It might not be just a hypothetical. The folks over at The Wrap claim that “multiple sources from both inside and outside” Summit Entertainment and other companies involved with the production say the Ender’s Game movie was made under a “decade-old deal” that doesn’t grant Card any back-end profits from the film. In other words, he’s already been paid what he’s going to get paid, and whether Ender’s Game makes $200 billion or a handful of loose change, none of that money will go to Card. If that’s true — and obviously you either have to take The Wrap and their sources at their word or not — then should that change the minds of potential boycotters?

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The Entire Ender’s Game Timeline Broken Down For Your Convenience

One of the key things science fiction needs to do well is world building. That should go without saying, but this is where so much genre film, TV, and writing gets tripped up. If you don’t sell the world, your audience doesn’t buy in, and you’ve built you story on a shaky, unstable foundation that may come tumbling down at any time. The best create a world so complete, so seamless, that your mind accepts it as real without a second thought. It doesn’t even have to deliver an expansive, in depth history of the world, like Tolkien, but the details and construction have to ring true. Orson Scott Card does this well in Ender’s Game, depicting a world that, while much like our own, has enough tweaks and idiosyncrasies to make is come across as authentic. With the release of Gavin Hood’s movie adaptation later this week, a new infographic charts the entire timeline of Ender’s world.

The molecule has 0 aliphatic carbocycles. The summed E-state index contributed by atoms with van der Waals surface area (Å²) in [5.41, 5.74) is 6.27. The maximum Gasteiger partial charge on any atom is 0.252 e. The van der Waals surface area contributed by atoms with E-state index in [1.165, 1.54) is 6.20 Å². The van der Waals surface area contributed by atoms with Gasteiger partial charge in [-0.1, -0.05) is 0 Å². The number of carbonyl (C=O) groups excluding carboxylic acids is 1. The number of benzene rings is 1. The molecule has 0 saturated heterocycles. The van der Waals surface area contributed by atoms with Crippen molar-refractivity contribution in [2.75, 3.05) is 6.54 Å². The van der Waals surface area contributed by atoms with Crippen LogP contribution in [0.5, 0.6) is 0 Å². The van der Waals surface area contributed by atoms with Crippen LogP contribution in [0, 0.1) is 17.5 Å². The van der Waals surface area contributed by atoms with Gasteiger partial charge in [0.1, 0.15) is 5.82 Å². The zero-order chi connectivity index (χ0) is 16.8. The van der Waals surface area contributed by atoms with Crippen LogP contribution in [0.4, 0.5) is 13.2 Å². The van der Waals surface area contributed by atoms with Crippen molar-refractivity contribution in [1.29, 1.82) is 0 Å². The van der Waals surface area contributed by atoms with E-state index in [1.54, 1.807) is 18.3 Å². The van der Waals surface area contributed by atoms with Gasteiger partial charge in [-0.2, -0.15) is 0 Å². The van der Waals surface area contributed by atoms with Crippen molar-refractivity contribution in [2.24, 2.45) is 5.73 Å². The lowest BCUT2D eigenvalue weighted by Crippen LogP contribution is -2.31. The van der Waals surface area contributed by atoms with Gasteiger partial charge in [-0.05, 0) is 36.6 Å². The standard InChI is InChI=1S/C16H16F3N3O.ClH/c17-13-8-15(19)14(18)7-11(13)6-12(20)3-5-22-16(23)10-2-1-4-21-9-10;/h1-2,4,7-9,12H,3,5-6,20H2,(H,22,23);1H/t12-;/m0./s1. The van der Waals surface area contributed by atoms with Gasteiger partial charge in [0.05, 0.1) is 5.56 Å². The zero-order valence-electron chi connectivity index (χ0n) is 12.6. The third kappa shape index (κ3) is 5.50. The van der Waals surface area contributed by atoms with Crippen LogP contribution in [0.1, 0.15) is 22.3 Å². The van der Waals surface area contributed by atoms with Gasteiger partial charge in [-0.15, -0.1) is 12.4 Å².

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Harrison Ford Ducks The Episode VII Question And Makes Benedict Cumberbatch’s Day

Nobody knows anything about Star Wars: Episode VII. Well, okay, that’s not entirely true. We know the basics. We know J.J. Abrams is directing it, and co-writing it with Lawrence Kasdan. We know it’s the first film of a new trilogy, and of a larger Star Wars cross-media push now that George Lucas’ beloved fictional universe is under the banner of the Mouse. Aaaaaaand…well, that’s pretty much it. Everything else is rumor and speculation. Now some rumors border on the inevitable, such as the involvement of Harrison Ford, Carrie Fisher, and Mark Hamill, but no matter how almost certain that possibility may be, until it’s in a Disney press release, it ain’t confirmed.

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Ender’s Game Delivers A Crazy Ton Of Photos And Concept Art

Ender's GameEnder’s Game is fast approaching, and in order to get you super jazzed for the occasion, and probably in hopes of making your forget the unfortunate views of author Orson Scott Card, Lionsgate has unveiled a slew of new images, two galleries worth, in fact. The first is a collection of new stills from the film, while number two gathers together a new look at some of the concept art used in the production stages.

The images from Ender’s Game run the gamut through the whole movie, however the bulk of them appear to be taken from the Battle School scenes. In the future, after surviving an alien invasion, the human race looks towards young, tactically gifted minds like Andrew “Ender” Wiggin (Asa Butterfield) in the hopes of finding the next great leader of men. These recruits are trained at Battle School, an orbiting military academy. Ender is small and shy, but a brilliant strategist. In these images you see him interact with rivals, like Bonzo (Moises Arias), as well as friends, like Petra (Hailee Steinfeld). There are action shots of the kids in action in combat simulations and exercises—those set in the zero gravity room are of special interest to fans of the novel—and pics of Ender’s superiors, like Colonel Graff (Harrison Ford), Major Anderson (Viola Davis), and Mazer Rackham (Ben Kingsley).